As we bask in the first days of spring, a pleasantly eclectic array of new fantasy titles are busily arriving at bookshops around the country. From yet another anticipated adult debut by a popular YA author to several long-awaited sequels, there’s a surprising number of intriguing titles to be had across many different sub-genres. (And all before the summer reading rush that is May descends upon us!)
Whether you’re looking to escape into a world of dragons, chase magical vigilante justice, or take a fresh look at longstanding myths by centering new voices, this month’s fantasy list has something for you. Here are our picks for the best fantasy books hitting shelves in April.
The Bladed Faith by David Dalglish
Release Date: April 5 from Orbit Books
Why You’ll Love It: The epic story of one man’s transformation from deposed monarch to terrifying vigilante, The Bladed Faith is an action-packed start to David Dalglish’s new Vagrant Gods series. Full of sorcery, bloodshed, and a surprisingly charming found family, the story’s twisty final chapters set up an ending that promises much more excitement to come.
Publisher’s Description Cyrus was only twelve years old when his gods were slain, his country invaded, and his parents—the king and queen—beheaded in front of him. Held prisoner in the invader’s court for years, Cyrus is suddenly given a chance to escape and claim his revenge when a mysterious group of revolutionaries comes looking for a figurehead. They need a hero to strike fear into the hearts of the imperial and to inspire and unite the people. They need someone to take up the skull mask and swords and to become the legendary “Vagrant”—an unparalleled hero and assassin of otherworldly skill.
But all is not as it seems. Creating the illusion of a hero is the work of many, and Cyrus will soon discover the true price of his vengeance.
In a Garden Burning Gold by Rory Power
Release Date: April 5 from Del Ray Books
Why You’ll Love It: In a Garden Burning Gold marks the adult fantasy debut from author Rory Power, best known for her popular YA novels Wilder Girls and Burn Their Bodies Down, thematically, it’s an intriguingly hard swerve. Set in a Byzantine-esque federation of neighboring kingdoms, it follows the story of a pair of near-immortal twins who are devoted to their powerful magical family, despite the trauma they’ve both suffered at the hands of their abusive father. Power’s story features intricate worldbuilding and complex relationships and is absolutely nothing that we expected from this author.
Publisher’s Description: Rhea and her twin brother, Lexos, have spent an eternity helping their father rule their small, unstable country, using their control over the seasons, tides, and stars to keep the people in line. For a hundred years, they’ve been each other’s only ally, defending each other and their younger siblings against their father’s increasingly unpredictable anger.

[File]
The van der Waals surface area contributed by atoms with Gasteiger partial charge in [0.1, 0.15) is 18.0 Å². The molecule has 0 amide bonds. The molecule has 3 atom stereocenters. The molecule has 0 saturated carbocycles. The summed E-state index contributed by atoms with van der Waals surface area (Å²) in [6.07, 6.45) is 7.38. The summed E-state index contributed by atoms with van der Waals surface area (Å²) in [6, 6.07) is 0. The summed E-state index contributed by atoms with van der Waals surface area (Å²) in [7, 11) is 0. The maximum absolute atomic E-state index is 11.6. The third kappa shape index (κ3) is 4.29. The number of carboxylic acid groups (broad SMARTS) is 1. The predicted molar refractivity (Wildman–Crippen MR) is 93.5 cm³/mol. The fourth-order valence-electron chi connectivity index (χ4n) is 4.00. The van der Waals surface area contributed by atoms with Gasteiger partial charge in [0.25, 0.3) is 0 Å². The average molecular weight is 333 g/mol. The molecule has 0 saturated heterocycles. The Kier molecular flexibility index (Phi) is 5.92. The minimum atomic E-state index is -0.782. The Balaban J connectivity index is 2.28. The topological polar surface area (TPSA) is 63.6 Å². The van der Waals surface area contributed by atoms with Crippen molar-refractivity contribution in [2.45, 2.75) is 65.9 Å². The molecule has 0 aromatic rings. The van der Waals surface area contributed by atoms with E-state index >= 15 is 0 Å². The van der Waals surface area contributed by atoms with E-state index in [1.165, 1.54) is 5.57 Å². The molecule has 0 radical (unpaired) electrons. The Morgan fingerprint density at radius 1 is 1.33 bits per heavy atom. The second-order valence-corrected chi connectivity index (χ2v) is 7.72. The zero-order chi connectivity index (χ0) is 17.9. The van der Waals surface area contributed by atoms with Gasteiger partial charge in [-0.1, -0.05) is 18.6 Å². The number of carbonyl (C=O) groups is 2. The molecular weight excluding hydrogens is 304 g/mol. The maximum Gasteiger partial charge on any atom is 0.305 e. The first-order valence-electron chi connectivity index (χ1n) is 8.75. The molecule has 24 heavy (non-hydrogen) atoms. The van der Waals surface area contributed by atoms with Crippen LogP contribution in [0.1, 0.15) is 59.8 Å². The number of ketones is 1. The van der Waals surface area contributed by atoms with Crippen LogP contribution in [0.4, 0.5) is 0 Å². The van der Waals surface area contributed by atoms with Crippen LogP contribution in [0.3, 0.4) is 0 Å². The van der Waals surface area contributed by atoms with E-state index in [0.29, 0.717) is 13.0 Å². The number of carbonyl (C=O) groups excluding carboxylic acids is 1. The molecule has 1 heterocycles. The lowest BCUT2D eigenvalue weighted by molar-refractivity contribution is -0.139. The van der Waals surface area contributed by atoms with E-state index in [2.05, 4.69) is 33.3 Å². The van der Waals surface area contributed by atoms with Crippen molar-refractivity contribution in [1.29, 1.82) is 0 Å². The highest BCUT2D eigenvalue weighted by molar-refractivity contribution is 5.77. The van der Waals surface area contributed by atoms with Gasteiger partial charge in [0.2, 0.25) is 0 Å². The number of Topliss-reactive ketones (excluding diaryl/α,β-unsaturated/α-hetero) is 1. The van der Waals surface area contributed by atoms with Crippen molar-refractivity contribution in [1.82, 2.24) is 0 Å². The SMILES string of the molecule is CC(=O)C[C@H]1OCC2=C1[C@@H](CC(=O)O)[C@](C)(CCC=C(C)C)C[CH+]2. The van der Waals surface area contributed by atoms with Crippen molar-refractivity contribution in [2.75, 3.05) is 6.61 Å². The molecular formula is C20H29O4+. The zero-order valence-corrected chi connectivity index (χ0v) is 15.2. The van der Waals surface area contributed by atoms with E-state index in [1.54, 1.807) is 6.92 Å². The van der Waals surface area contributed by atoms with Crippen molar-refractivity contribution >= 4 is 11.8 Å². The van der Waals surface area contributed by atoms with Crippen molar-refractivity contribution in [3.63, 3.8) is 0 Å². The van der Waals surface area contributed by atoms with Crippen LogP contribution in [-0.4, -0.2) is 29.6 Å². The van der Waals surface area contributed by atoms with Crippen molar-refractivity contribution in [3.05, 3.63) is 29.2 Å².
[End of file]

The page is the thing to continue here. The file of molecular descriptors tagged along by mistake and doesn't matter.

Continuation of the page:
Now, with an independence movement gaining ground and their father’s rule weakening, the twins must take matters into their own hands to keep their family—and their entire world—from crashing down around them. But other nations are jockeying for power, ready to cross and double cross, and if Rhea and Lexos aren’t careful, they’ll end up facing each other across the battlefield.
The Hunger of the Gods by John Gwynne
Release Date: April 12 from Orbit
Why You’ll Love It: The second installment in John Gwynne’s Norse-inspired Bloodsworn Saga series, it’s as full of myth, magic, and vengeance as its predecessor and puts all the pieces in place for a truly epic finale.
Publisher’s Description: Lik-Rifa, the dragon god of legend, has been freed from her eternal prison. Now she plots a new age of blood and conquest.
As Orka continues the hunt for her missing son, the Bloodsworn sweep south in a desperate race to save one of their own – and Varg takes the first steps on the path of vengeance.
Elvar has sworn to fulfil her blood oath and rescue a prisoner from the clutches of Lik-Rifa and her dragonborn followers, but first she must persuade the Battle-Grim to follow her.
Yet even the might of the Bloodsworn and Battle-Grim cannot stand alone against a dragon god.
Their hope lies within the mad writings of a chained god. A book of forbidden magic with the power to raise the wolf god Ulfrir from the dead . . . and bring about a battle that will shake the foundations of the earth.
Sofi and the Bone Song by Adrienne Tooley
Release Date: April 19 from Margaret K. McElderberry Books
Why You’ll Love It: Adrienne Tooley’s Sweet & Bitter Magic was a stealth delight last year, and one of the best standalone LGBTQ fantasies that hit shelves in 2021. But Sofi and the Bone Song may just top it. The story of a young woman who dreams of becoming one of the handful of people in her kingdom granted the right to perform and compose music who sets out to prove the girl who beat her out for the role cheated by using magic, it’s a surprisingly rich tale of talent, the dangers of assumptions, and the price of suffering for one’s art. (With a delicious slow burn romance at its center.)
Publisher’s Description: Music runs in Sofi’s blood.
Her father is a Musik, one of only five musicians in the country licensed to compose and perform original songs. In the kingdom of Aell, where winter is endless and magic is accessible to all, there are strict anti-magic laws ensuring music remains the last untouched art.
Sofi has spent her entire life training to inherit her father’s title. But on the day of the auditions, she is presented with unexpected competition in the form of Lara, a girl who has never before played the lute. Yet somehow, to Sofi’s horror, Lara puts on a performance that thoroughly enchants the judges.
Almost like magic.
The same day Lara wins the title of Musik, Sofi’s father dies, and a grieving Sofi sets out to prove Lara is using illegal magic in her performances. But the more time she spends with Lara, the more Sofi begins to doubt everything she knows about her family, her music, and the girl she thought was her enemy.